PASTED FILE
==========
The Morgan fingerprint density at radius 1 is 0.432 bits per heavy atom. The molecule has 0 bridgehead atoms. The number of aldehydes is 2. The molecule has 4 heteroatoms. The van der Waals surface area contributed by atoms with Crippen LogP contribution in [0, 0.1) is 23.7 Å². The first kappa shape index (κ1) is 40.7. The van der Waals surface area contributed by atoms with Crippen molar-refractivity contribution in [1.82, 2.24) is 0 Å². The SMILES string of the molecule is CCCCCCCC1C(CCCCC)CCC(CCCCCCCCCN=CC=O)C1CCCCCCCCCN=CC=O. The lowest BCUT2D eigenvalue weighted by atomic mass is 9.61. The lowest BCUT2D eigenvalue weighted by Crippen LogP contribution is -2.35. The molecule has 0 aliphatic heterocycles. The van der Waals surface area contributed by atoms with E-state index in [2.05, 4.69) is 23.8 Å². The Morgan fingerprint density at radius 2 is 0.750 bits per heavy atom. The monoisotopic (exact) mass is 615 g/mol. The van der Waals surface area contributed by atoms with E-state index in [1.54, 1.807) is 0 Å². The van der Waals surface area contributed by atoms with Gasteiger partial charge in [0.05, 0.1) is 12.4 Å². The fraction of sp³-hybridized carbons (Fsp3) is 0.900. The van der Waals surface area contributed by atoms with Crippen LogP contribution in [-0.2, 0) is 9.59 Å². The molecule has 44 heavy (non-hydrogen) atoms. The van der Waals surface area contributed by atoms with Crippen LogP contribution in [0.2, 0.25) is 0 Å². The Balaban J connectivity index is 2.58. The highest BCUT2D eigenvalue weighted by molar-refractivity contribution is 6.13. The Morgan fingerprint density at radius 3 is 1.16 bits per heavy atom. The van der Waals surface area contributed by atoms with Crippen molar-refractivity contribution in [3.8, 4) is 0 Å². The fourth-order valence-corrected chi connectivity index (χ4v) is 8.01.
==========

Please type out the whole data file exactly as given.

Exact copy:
The Morgan fingerprint density at radius 1 is 0.432 bits per heavy atom. The molecule has 0 bridgehead atoms. The number of aldehydes is 2. The molecule has 4 heteroatoms. The van der Waals surface area contributed by atoms with Crippen LogP contribution in [0, 0.1) is 23.7 Å². The first kappa shape index (κ1) is 40.7. The van der Waals surface area contributed by atoms with Crippen molar-refractivity contribution in [1.82, 2.24) is 0 Å². The SMILES string of the molecule is CCCCCCCC1C(CCCCC)CCC(CCCCCCCCCN=CC=O)C1CCCCCCCCCN=CC=O. The lowest BCUT2D eigenvalue weighted by atomic mass is 9.61. The lowest BCUT2D eigenvalue weighted by Crippen LogP contribution is -2.35. The molecule has 0 aliphatic heterocycles. The van der Waals surface area contributed by atoms with E-state index in [2.05, 4.69) is 23.8 Å². The Morgan fingerprint density at radius 2 is 0.750 bits per heavy atom. The monoisotopic (exact) mass is 615 g/mol. The van der Waals surface area contributed by atoms with E-state index in [1.54, 1.807) is 0 Å². The van der Waals surface area contributed by atoms with Gasteiger partial charge in [0.05, 0.1) is 12.4 Å². The fraction of sp³-hybridized carbons (Fsp3) is 0.900. The van der Waals surface area contributed by atoms with Crippen LogP contribution in [-0.2, 0) is 9.59 Å². The molecule has 44 heavy (non-hydrogen) atoms. The van der Waals surface area contributed by atoms with Crippen LogP contribution in [0.2, 0.25) is 0 Å². The Balaban J connectivity index is 2.58. The highest BCUT2D eigenvalue weighted by molar-refractivity contribution is 6.13. The Morgan fingerprint density at radius 3 is 1.16 bits per heavy atom. The van der Waals surface area contributed by atoms with Crippen molar-refractivity contribution in [3.8, 4) is 0 Å². The fourth-order valence-corrected chi connectivity index (χ4v) is 8.01.